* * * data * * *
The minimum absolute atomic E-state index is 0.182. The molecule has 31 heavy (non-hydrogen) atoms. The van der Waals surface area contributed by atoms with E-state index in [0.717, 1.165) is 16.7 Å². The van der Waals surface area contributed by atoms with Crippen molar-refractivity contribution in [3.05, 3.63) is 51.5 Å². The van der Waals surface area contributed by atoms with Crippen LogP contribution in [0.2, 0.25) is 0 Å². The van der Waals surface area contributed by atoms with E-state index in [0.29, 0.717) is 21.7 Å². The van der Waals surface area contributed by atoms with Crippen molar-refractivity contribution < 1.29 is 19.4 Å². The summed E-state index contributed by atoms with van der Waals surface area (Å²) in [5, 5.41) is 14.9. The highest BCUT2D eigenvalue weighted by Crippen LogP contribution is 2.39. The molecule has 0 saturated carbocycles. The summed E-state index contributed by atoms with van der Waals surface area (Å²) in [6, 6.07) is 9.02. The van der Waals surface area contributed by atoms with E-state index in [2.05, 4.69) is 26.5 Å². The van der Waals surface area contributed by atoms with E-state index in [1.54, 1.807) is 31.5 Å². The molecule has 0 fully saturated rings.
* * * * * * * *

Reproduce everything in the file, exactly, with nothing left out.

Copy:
The minimum absolute atomic E-state index is 0.182. The molecule has 31 heavy (non-hydrogen) atoms. The van der Waals surface area contributed by atoms with E-state index in [0.717, 1.165) is 16.7 Å². The van der Waals surface area contributed by atoms with Crippen molar-refractivity contribution in [3.05, 3.63) is 51.5 Å². The van der Waals surface area contributed by atoms with Crippen LogP contribution in [0.2, 0.25) is 0 Å². The van der Waals surface area contributed by atoms with E-state index in [0.29, 0.717) is 21.7 Å². The van der Waals surface area contributed by atoms with Crippen molar-refractivity contribution < 1.29 is 19.4 Å². The summed E-state index contributed by atoms with van der Waals surface area (Å²) in [5, 5.41) is 14.9. The highest BCUT2D eigenvalue weighted by Crippen LogP contribution is 2.39. The molecule has 0 saturated carbocycles. The summed E-state index contributed by atoms with van der Waals surface area (Å²) in [6, 6.07) is 9.02. The van der Waals surface area contributed by atoms with E-state index in [2.05, 4.69) is 26.5 Å². The van der Waals surface area contributed by atoms with E-state index in [1.54, 1.807) is 31.5 Å². The molecule has 0 fully saturated rings.